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John Beeler is a Professor of History at The University of Alabama specializing in the social and cultural history of Victorian Britain and the imperial defense administration. He is the author and editor of several works, including Birth of the Battleship: British Capital Ship Design 1870–1881 and the two-volume edition of The Milne Papers: The Papers of Admiral of the Fleet Sir Alexander Milne, Bt. K.C.B. 1806–1896.
Joseph R. Fornieri is a Professor of Political Science at the Rochester Institute of Technology and the Director of the Center for Statesmanship, Law, and Liberty where he teaches political philosophy, American political thought and leadership, and constitutional rights and liberties. He is an award winning teacher and a former Fulbright Lecturer, 2008–2009 in Prague, Czech Republic. His works include Abraham Lincoln’s Political Faith, The Language of Liberty: The Political Speeches and Writings of Abraham Lincoln, Lincoln’s American Dream: Clashing Political Perspectives with Kenneth L. Deutsch, and Lincoln’s America with Sara V. Gabbard. His latest book Abraham Lincoln, Philosopher Statesman was released in Spring of 2014 and won a prize for superior scholarship from the Illinois Historical Society.
Ryan W. Keating is an Assistant Professor of Civil War History at California State University. His research interests focus on soldiers, veterans, and families, and the impact of the Civil War on notions of ethnicity, identity, race, and gender. He is the author of two forthcoming books on Irish American soldiers in the nineteenth century.
Mark A. Noll, the Francis A. McAnaney Professor of History emeritus at the University of Notre Dame, is the author of The Civil War as a Theological Crisis (University of North Carolina Press, 2006), Protestantism: A Very Short History (Oxford University Press, 2011), and In the Beginning Was the Word: The Bible in American Public Life, 1492–1783 (Oxford University Press, 2015).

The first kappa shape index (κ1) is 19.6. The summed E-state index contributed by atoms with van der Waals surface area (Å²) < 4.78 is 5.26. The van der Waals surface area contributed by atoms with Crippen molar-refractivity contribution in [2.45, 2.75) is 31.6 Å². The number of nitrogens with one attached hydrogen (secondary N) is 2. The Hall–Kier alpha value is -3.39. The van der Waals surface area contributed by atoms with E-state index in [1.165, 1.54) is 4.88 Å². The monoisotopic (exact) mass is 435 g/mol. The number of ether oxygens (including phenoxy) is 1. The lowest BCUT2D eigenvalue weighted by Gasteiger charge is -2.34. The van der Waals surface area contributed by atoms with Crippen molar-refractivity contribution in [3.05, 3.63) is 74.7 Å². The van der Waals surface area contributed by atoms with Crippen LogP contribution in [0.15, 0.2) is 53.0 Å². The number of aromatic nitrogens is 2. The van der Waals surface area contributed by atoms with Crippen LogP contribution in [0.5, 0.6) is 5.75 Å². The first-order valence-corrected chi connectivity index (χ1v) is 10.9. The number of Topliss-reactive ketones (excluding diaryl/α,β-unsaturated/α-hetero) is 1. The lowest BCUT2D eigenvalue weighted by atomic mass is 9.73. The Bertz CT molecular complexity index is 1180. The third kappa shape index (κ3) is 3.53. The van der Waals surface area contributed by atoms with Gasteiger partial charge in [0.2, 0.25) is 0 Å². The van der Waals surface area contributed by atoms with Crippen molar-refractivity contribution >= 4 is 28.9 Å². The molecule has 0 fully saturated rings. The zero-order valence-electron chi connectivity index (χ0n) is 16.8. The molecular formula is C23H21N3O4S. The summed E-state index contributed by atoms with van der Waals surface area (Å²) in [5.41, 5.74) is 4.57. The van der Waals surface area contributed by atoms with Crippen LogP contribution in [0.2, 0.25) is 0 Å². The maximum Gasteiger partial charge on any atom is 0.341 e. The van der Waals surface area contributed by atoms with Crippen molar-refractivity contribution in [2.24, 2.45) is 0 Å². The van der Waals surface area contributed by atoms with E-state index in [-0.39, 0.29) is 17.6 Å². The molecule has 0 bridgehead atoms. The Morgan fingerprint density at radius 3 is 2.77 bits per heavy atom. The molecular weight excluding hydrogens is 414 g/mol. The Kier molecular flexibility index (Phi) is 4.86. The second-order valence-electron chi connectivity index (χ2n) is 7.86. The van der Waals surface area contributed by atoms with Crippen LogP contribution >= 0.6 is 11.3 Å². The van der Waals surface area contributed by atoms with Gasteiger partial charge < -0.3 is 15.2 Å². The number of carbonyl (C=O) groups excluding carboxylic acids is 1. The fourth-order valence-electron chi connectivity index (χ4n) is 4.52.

Mark B. Pohlad is an Associate Professor of art history at DePaul University, Chicago, where he teaches American art and the history of photography. His interest and publications have involved Chicago topics as well as the intersection of literature and art. His “Charles Turzak’s Abraham Lincoln: Biography in Woodcuts (1933),” appeared in the spring 2013 issue of this journal. He is currently at work on an anthology of Harriet Monroe’s Chicago Daily Tribune art reviews.
Samuel J. Rogal is Chair emeritus of the Division of Humanities and Fine Arts at Illinois Valley Community College and has pursued studies in eighteenth-century British literature, hymnody, and the Wesleys since the late 1960s. His essays and books on those subjects, as well as papers delivered in sessions of regional and national conferences, have appeared consistently since that time.